Hennig (April 20, 1913 – Nov. 5, 1976) is best known for developing phylogenetic systematics, a coherent theory of the investigation and presentation of the relations that exist among species. Contrary to the position generally held during his time, Hennig viewed historical inference as a strictly logical and scientific endeavor. He first summarized his ideas in 1950 in German which became more widely known with the publication of the English revision, Phylogenetic Systematics (Hennig, 1966).
Major Hennigian principles are:
1. Relationships among species are to be interpreted strictly genealogically, as sister-lineages, as clade relations. Empirically, a phylogenetic hypothesis may be determined.More info about Henning HERE. photo.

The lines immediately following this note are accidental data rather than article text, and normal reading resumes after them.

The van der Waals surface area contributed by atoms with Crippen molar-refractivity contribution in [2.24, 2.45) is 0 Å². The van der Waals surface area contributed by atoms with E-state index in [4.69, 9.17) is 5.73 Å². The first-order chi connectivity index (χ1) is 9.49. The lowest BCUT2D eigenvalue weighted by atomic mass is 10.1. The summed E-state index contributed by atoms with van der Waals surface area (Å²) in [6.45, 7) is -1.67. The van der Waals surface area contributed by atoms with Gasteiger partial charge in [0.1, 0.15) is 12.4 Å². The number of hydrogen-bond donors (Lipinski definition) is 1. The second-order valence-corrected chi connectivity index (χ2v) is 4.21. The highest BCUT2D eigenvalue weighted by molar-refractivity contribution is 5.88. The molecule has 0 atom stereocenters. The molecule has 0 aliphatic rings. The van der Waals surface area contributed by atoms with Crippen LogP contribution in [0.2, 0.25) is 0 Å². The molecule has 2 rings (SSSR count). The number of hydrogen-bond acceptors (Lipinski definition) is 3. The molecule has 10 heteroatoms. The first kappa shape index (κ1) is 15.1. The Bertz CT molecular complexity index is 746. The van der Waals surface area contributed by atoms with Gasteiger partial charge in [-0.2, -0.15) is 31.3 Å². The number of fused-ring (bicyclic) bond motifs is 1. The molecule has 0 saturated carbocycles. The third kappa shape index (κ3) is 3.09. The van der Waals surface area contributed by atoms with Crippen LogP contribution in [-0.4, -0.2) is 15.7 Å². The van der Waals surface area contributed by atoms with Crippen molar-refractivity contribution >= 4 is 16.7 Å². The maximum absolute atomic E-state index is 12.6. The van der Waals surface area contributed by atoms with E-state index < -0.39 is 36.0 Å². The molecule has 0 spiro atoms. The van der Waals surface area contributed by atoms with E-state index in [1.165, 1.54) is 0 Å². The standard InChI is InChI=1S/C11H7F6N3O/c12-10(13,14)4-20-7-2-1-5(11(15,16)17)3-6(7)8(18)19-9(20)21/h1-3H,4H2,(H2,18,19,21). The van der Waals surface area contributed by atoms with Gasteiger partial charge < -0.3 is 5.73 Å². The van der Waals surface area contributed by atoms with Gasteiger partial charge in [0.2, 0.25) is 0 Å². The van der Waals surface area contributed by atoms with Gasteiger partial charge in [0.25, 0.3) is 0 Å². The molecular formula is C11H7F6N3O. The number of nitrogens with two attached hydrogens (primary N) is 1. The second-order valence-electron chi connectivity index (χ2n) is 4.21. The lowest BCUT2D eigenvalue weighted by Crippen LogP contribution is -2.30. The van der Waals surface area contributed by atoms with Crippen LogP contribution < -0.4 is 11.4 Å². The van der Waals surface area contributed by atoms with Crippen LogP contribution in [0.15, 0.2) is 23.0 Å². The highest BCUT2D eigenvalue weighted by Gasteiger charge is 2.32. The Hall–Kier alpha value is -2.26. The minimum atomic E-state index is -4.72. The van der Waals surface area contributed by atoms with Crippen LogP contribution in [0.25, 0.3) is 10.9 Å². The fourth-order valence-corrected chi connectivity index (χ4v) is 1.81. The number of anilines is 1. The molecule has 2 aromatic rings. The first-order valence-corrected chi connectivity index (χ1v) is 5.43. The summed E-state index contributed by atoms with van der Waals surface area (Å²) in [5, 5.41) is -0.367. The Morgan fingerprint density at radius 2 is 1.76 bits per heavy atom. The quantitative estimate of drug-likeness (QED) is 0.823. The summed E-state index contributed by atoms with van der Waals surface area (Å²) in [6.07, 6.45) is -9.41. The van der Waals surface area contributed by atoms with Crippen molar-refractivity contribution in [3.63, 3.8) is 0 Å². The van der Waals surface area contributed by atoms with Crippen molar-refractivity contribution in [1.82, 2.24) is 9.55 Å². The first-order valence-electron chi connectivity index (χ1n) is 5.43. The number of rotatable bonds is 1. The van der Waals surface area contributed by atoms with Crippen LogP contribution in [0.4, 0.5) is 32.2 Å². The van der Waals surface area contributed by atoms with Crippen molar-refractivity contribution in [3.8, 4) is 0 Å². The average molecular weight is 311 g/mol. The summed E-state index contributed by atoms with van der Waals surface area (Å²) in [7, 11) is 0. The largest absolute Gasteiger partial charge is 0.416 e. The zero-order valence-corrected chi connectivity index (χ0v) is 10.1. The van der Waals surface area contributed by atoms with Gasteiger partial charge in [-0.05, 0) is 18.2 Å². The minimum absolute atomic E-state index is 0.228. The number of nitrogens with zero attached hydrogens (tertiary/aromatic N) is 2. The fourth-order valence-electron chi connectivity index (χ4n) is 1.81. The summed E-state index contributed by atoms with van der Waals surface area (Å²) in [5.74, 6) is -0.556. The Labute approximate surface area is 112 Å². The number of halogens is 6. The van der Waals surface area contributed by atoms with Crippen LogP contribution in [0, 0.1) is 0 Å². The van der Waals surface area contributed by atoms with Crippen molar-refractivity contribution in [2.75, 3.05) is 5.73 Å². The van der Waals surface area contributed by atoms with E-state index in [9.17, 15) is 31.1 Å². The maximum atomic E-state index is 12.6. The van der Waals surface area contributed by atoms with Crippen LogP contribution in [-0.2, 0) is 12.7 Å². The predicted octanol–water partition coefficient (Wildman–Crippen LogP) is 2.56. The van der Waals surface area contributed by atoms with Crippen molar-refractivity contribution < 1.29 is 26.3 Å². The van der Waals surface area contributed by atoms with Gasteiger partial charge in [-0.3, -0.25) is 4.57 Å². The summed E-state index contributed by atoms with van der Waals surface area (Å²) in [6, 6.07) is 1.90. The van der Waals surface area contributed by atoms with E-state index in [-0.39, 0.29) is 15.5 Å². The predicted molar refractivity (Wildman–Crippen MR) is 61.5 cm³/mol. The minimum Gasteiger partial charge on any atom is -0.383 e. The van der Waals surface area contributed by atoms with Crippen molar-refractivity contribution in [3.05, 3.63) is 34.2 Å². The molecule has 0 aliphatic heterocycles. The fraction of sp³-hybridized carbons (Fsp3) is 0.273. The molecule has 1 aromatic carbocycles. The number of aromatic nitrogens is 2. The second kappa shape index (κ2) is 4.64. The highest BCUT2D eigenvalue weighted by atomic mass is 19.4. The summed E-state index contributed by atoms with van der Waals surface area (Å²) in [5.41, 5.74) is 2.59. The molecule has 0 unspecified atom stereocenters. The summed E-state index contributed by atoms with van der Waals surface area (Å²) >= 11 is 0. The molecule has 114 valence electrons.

2. Synapomorphies provide the only evidence for identifying relative recency of common ancestry. Synapomorphies are understood to be the shared-derived (evolved, modified) features of organisms.
3. Maximum conformity to evidence is sought (his auxiliary principle). Choice among competing cladistic propositions (cladograms) is decided on the basis of the greatest amount of evidence, the largest number of synapomorphies explainable as homologues.
4. Whenever possible, taxonomy must be logically consistent with the inferred pattern of historical relationships. The rule of monophyly is to be followed, thereby each clade can have its unique place in the hierarchy of taxonomic names.